The Little or Klein Karoo, which is a long valley bordered by the Swartberg and the Langeberg Mountains in the Western Cape, forms the southern sibling of the larger Karoo - the Great or Groot Karoo occupies the northern part thereof. This is the land of succulents - their thick, fleshy diversity unparalleled anywhere else in the world - peppered only by the odd bush and tree that gives the Karoo, at first glance, the appearance of arid, dry and very flat land devoid of living matter and given over to hot days and cold nights. Herds of buffalo, elephant and kudu once dominated these plains only to be hunted or driven out by modern development.
This bleak landscape is, on second glance, an area of towering cliffs, clear streams and a unique biome dominated by the aloe and dwarf baobab tree with its yellow peeling bark and midsummer red tubular flowers. Majestic mountains lend a blue haze to the distant horizon and spring flowers draw huge numbers of tourists from all over the world for a few weeks every year when sand becomes a tapestry of flowers.
This semi-arid climate with winter rainfall gives rise to various microclimates that allow Karoo winemakers to produce a wide variety of quality wines from vines grown typically along the fertile river banks. Herds of buffalo, elephant and kudu once dominated these plains only to be hunted or driven out by modern development. Today the mainly visible animal in the area is the ostrich, farmed for his meat, eggs and feathers, but stay awhile and you’ll hear the rustlings of the bat-eared fox, the suricate or meerkat and the common barking gecko.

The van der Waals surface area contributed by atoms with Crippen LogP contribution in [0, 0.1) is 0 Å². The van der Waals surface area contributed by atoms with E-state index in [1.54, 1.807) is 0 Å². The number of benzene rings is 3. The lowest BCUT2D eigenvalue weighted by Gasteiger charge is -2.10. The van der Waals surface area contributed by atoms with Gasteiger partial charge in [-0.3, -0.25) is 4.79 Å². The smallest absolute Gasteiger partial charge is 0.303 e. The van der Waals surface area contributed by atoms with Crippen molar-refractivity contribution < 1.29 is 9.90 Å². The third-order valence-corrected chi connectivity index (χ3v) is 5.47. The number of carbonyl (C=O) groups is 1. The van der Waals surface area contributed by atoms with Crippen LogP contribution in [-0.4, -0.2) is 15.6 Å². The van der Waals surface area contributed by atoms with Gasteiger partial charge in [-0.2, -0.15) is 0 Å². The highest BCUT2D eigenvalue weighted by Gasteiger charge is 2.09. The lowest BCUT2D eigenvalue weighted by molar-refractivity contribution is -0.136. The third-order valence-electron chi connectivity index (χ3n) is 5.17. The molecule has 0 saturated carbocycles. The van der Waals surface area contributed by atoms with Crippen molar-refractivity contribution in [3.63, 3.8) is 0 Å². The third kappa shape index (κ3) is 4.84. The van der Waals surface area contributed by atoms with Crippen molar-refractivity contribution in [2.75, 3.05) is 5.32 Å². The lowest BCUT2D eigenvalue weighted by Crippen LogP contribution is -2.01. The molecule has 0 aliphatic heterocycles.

Formed as a result of 20 million years of rainwater scouring and dissolving rock and limestone to form halls and passageways, the caves were declared a National Monument in 1938 and include the Wonder Cave that has some superb examples of drip stone formations and a resident bat population.
The Klein Karoo National Arts Festival at Oudtshoorn showcases South African art forms from serious drama to farce and includes music, fine arts, festive food, poetry, theatre for the little people and dancing. Some have described it as a ‘boere bazaar’ (farmers’ market) rather than an arts festival, but one is seriously spoiled for choice here when it comes to catching up on the local art scene.

Geolocation
21° 39' 3.6", -32° 33' 14.4"